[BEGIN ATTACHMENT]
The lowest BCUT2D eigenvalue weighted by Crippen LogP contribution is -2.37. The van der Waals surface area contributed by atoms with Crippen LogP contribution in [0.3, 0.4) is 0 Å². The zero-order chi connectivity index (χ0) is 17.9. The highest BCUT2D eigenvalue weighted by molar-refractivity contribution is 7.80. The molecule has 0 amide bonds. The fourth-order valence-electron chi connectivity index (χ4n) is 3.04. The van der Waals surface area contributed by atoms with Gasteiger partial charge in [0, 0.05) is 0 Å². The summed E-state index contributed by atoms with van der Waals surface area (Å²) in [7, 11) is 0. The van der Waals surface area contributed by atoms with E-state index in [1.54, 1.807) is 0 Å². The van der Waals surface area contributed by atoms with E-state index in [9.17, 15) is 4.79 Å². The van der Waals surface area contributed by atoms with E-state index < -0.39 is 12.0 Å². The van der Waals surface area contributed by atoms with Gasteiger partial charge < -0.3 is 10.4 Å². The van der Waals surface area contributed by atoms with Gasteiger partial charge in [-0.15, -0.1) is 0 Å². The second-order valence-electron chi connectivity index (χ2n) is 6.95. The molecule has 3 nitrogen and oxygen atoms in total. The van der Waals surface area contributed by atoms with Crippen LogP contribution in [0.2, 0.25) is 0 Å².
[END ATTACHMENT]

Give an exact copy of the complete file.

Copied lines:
The lowest BCUT2D eigenvalue weighted by Crippen LogP contribution is -2.37. The van der Waals surface area contributed by atoms with Crippen LogP contribution in [0.3, 0.4) is 0 Å². The zero-order chi connectivity index (χ0) is 17.9. The highest BCUT2D eigenvalue weighted by molar-refractivity contribution is 7.80. The molecule has 0 amide bonds. The fourth-order valence-electron chi connectivity index (χ4n) is 3.04. The van der Waals surface area contributed by atoms with Gasteiger partial charge in [0, 0.05) is 0 Å². The summed E-state index contributed by atoms with van der Waals surface area (Å²) in [7, 11) is 0. The van der Waals surface area contributed by atoms with E-state index in [1.54, 1.807) is 0 Å². The van der Waals surface area contributed by atoms with E-state index in [9.17, 15) is 4.79 Å². The van der Waals surface area contributed by atoms with E-state index < -0.39 is 12.0 Å². The van der Waals surface area contributed by atoms with Gasteiger partial charge < -0.3 is 10.4 Å². The van der Waals surface area contributed by atoms with Gasteiger partial charge in [-0.15, -0.1) is 0 Å². The second-order valence-electron chi connectivity index (χ2n) is 6.95. The molecule has 3 nitrogen and oxygen atoms in total. The van der Waals surface area contributed by atoms with Crippen LogP contribution in [0.2, 0.25) is 0 Å².